Hi Everyone! Meri Cherry has moved! Please update your bookmarks to http://www.mericherry.com. Current subscribers will receive an email notice to confirm subscription to the new web address. Be sure to confirm your subscription to my site to continue to be notified of new posts. Thank you so much for reading along! – Meri Cherry
Woodworking with little kids is one of my favorite activities. There is just so much you can do. The possibilities are endless and the process is so rich. This was so easy and so much fun, I can’t wait to do it again. Especially since we did it all together as a family. All of a sudden I feel so much energy around Family Process Art. We’ve done it countless times but I never labeled it before. Somehow giving it a name has allowed me to share it with others, which is so nice because it’s amazing! So now I am officially labeling the fun art experiences we have as a family of four, plus Billy, our dog, as Family Process Art. It totally rules. Basically, I set up some materials on a table, invite everyone in and see what happens. That’s about the extent of it. Here’s how this wood working activity for the whole family transpired.
First, I put out two bins of wood pieces I’ve been collecting from flea markets, old toys and thrift stores. If you see a bag of wood bits at a sale, don’t pass them up! Random wood pieces are great for exploration and gluing, which is what we did here. The only other material I put out was glue. A few glue sticks and eventually a glue gun when my husband Ev wanted to go hardcore, which he did. Skip to the last pic below to see what he made!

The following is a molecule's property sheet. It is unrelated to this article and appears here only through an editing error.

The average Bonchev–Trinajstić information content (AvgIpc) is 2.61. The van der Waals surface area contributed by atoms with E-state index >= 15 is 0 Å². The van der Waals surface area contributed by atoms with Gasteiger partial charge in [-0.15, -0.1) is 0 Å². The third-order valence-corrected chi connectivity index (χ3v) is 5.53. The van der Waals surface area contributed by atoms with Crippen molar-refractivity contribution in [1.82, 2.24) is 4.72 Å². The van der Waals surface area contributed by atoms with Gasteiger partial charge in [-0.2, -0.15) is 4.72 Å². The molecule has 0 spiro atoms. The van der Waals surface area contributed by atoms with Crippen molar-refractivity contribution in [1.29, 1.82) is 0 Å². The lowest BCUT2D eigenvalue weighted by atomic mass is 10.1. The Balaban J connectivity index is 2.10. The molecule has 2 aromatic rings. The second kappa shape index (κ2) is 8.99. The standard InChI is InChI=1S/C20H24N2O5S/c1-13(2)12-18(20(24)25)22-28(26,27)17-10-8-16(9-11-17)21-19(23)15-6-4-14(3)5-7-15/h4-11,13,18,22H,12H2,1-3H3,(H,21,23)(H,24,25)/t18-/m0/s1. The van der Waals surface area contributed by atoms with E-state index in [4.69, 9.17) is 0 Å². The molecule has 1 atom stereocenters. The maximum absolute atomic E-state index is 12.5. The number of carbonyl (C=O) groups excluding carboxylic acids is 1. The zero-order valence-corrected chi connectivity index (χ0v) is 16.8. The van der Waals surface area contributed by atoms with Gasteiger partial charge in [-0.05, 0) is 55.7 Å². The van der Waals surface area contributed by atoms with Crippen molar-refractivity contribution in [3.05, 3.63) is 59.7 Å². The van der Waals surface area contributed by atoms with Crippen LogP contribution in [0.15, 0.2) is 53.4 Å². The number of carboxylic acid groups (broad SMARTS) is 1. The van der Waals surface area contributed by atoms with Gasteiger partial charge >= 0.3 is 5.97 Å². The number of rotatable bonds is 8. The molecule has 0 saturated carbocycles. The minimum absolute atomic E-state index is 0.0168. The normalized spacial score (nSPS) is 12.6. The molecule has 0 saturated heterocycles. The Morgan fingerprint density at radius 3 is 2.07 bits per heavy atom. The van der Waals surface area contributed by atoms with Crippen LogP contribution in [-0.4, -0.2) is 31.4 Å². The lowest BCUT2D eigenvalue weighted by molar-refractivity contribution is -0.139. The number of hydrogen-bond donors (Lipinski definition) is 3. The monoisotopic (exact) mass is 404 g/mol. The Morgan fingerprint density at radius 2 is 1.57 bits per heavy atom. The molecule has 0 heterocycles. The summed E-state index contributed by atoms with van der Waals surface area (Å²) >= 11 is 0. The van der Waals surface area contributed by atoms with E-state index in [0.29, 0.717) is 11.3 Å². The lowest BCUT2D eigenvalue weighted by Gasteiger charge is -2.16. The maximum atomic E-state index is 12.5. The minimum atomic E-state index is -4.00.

First of all, toddlers freaking love glue. I swear, it’s like guaranteed homerun every time. I knew it wouldn’t hold the wood all that well, but this was more about exploring than anything else, so I was ok with that. Plus, we had the glue gun on hand to keep anything more permanent. Gigi started by just spreading glue on a few pieces while I made a structure of sorts. By the time I got to the 2nd tier she was all about it and quickly took over my project, placing wood beads inside and then bringing it to her doll house where it now remains as a piece of furniture never to be touched by my hands again. I’ve been informed of this several times now by my little sweetheart : )
Next, Gigi began gluing her own structure, calling it first an airplane and then a helicopter. She informed me she was taking it on a trip to New York that I would not be accompanying her on. It went something like this. “Mama, this is my helicopter. I am driving to the airport because I have my license in my pocket and I’m taking a plane to New York. You’re not coming. You’re meeting me there.” Ha! Gotta love the mind of an almost 3 year old working hard to take complete control of her environment. At least she wanted me to meet her!
The play and conversation continued and then came D. Look out. This little bundle of joy thought Gigi was the funniest thing she had ever heard. She cracked up over everything her sister said while diligently gluing one piece over and over and then trying endlessly to put the cap back on the glue stick. That’s my girl.
While the girls worked and I supervised, Ev got lost in his own woodworking. He was quiet as a mouse as he sat and created. He got out the glue gun and shared it with Gigi while I played with D. We were all crammed into Gigi’s room, which was a nice treat. It’s not our usual spot for creating. Sometimes moving a little working table into an unexpected room can work wonders! Highly recommend changing it up.